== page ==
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Discussion Starter #1
Good evening. New here, not sure if this is the correct forum. My grandfather was a Captain during WWII in Europe, he fought in the Battle of the Bulge and earned a medal there. Eventually he fought in the Korean War and was a Lt Col before retiring and being a military policeman on an Air Force base.

He almost made it to 100 before passing away in 2009 and I find myself with his 1911 several years later. Here are some photos, just trying to get as much info as possible to know how to take care of it:

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Looks like a sweet ol' Ithaca! Congratulations on a great family Heirloom! Keep her lubed, wipe her down often with an oily rag, don't store it in the holster, and NEVER take the grips off. Those old grips tend to shrink. Once you take them off, you may never get them back on. One more thing, take her out every Fourth of July (in your Grandfather's honor), for a little blasting!
 

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Good evening. New here, not sure if this is the correct forum. My grandfather was a Captain during WWII in Europe, he fought in the Battle of the Bulge and earned a medal there. Eventually he fought in the Korean War and was a Lt Col before retiring and being a military policeman on an Air Force base.

He almost made it to 100 before passing away in 2009 and I find myself with his 1911 several years later. Here are some photos, just trying to get as much info as possible to know how to take care of it:

View attachment 164719 View attachment 164721 View attachment 164723 View attachment 164725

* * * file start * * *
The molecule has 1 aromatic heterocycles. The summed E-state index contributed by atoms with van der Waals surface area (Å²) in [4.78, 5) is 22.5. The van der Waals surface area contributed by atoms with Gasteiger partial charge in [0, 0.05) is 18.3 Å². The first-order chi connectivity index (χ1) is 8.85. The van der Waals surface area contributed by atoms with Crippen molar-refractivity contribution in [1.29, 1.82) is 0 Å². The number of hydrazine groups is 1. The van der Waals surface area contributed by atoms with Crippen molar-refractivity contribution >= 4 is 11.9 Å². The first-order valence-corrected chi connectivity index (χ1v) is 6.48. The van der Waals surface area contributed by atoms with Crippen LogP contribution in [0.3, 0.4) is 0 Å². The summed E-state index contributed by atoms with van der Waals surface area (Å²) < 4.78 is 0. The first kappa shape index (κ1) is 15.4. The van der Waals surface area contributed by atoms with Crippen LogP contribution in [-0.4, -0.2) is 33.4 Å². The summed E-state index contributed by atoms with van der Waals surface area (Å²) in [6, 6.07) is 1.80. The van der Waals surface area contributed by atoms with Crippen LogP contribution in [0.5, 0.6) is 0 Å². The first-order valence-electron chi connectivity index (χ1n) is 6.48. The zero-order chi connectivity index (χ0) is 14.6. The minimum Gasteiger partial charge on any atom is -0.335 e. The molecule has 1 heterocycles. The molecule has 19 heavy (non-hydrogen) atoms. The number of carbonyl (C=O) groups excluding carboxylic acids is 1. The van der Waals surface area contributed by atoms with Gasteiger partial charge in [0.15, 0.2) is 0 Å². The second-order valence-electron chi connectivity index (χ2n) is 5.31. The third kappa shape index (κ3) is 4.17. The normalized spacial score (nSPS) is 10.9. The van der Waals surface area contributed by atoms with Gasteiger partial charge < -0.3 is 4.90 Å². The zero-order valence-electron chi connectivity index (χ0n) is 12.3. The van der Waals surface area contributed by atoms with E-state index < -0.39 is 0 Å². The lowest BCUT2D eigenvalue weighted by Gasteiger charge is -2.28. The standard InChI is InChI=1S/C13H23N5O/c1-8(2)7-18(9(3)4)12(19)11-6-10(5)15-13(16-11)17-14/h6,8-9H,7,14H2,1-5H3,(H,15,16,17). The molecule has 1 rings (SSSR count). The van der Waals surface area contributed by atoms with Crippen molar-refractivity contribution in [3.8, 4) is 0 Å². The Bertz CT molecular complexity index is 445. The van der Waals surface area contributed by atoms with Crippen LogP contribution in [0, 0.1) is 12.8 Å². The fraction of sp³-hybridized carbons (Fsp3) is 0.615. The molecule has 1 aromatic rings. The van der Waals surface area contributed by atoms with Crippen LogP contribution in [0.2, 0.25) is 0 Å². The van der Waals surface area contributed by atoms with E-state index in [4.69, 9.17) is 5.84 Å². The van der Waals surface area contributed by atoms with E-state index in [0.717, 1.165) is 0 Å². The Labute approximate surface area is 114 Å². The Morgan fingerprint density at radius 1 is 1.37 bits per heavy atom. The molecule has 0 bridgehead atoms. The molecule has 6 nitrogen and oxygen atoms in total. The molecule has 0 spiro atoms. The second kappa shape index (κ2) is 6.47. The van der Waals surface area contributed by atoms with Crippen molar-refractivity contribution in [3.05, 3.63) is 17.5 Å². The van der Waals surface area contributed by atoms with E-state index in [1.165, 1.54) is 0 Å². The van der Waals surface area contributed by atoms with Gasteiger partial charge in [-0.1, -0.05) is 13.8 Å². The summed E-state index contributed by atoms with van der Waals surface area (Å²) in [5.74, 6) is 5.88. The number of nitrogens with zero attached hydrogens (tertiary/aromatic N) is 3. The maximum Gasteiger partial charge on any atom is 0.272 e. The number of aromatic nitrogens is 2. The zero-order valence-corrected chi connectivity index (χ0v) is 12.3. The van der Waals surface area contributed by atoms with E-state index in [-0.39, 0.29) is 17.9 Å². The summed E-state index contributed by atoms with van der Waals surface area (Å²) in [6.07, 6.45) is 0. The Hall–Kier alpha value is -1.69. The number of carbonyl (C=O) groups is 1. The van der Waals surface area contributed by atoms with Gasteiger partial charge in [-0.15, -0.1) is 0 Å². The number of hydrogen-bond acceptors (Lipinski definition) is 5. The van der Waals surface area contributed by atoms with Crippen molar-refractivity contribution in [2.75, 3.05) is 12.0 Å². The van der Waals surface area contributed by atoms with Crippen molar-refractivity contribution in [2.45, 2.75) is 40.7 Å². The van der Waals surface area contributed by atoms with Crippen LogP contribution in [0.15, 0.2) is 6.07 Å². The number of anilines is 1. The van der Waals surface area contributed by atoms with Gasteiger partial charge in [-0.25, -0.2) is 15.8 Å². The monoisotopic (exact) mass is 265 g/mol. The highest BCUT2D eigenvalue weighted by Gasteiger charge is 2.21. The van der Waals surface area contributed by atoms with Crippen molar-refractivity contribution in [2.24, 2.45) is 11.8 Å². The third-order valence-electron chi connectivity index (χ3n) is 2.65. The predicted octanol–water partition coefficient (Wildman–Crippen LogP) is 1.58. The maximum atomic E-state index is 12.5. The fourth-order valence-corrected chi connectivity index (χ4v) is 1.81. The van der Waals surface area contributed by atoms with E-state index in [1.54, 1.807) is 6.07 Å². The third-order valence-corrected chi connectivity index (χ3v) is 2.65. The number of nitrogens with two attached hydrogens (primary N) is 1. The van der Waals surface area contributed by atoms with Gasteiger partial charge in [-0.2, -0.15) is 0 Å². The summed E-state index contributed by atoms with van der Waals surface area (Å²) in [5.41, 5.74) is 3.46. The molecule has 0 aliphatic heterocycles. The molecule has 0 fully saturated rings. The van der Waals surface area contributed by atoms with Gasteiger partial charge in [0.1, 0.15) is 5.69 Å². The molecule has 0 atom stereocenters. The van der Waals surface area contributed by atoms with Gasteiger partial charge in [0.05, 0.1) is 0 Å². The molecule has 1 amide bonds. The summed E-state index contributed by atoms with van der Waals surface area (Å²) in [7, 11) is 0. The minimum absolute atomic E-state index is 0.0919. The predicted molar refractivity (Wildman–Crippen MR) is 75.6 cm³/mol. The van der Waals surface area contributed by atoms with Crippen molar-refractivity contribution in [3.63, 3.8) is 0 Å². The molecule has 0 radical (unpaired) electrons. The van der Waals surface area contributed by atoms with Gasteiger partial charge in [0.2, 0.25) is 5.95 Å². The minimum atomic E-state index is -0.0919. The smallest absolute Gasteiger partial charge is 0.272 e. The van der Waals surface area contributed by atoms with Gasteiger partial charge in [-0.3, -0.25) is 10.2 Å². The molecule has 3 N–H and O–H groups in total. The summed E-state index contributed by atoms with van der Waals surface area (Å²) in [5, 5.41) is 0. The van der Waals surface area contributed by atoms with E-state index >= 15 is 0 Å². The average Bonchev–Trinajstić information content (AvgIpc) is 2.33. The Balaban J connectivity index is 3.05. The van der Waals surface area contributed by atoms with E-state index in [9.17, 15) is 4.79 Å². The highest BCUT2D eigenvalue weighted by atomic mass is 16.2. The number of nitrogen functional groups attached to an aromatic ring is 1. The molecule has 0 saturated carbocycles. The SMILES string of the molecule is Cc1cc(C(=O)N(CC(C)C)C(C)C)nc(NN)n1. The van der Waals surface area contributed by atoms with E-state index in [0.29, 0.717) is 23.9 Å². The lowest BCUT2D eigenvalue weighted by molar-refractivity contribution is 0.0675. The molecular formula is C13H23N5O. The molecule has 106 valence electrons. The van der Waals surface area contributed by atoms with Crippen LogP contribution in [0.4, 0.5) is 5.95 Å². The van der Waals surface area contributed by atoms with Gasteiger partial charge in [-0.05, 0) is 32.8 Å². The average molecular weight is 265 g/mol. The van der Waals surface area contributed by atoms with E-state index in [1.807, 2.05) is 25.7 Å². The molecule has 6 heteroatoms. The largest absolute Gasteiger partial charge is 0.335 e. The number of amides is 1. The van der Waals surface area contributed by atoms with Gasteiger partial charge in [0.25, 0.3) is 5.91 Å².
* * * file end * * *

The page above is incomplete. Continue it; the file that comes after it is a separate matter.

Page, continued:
The parkerized finish allows for oil to reside on the surfaces in a minute amount for anti-corrosion properties. A light coat of oil once a month ( or more often if you have high humidity in your area ) and keep it out of the holster when stored. Coat the internal surfaces more liberally as no air movement will occur there, and some light grease on the rails to prevent corrosion. Keep the mags lubed the same way and that pistol will last another hundred years!! And yes, exercise the gun in your grandfathers honour.


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Welcome to the forum.... and YES it is the correct one. :)
Thanks for sharing yours & the gun's story.
 

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Welcome to the addiction here, and thanks for your granddads service to this great country.
Very nice inheritance of a beautiful Ithica.
Looks all original as I can't see any armory service stamps in the photos.
Ser# shows correct for 1945 and part of a 59,300 piece shipment between the 1944/1945 Ithica allotment.
Also try and keep as much documented service records of your granddad you can find with it to help its provenance.
 

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Discussion Starter #7
The parkerized finish allows for oil to reside on the surfaces in a minute amount for anti-corrosion properties. A light coat of oil once a month ( or more often if you have high humidity in your area ) and keep it out of the holster when stored. Coat the internal surfaces more liberally as no air movement will occur there, and some light grease on the rails to prevent corrosion. Keep the mags lubed the same way and that pistol will last another hundred years!! And yes, exercise the gun in your grandfathers honour.


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Thanks! The mags have surface rust, I read I should soak them in Kroil and the rust should wipe off after 24 hours or so? Should I do that with the frame / slide / barrel as well or can that affect the parkerized finish?
 

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Welcome to the addiction here, and thanks for your granddads service to this great country.
Very nice inheritance of a beautiful Ithica.
Looks all original as I can't see any armory service stamps in the photos.
Ser# shows correct for 1945 and part of a 59,300 piece shipment between the 1944/1945 Ithica allotment.
Also try and keep as much documented service records of your granddad you can find with it to help its provenance.
Thank you — will do! I have some things, here is an article from ‘45 regarding his merit:

BFC84AB3-555E-4182-9DF4-53BC1A149E90.png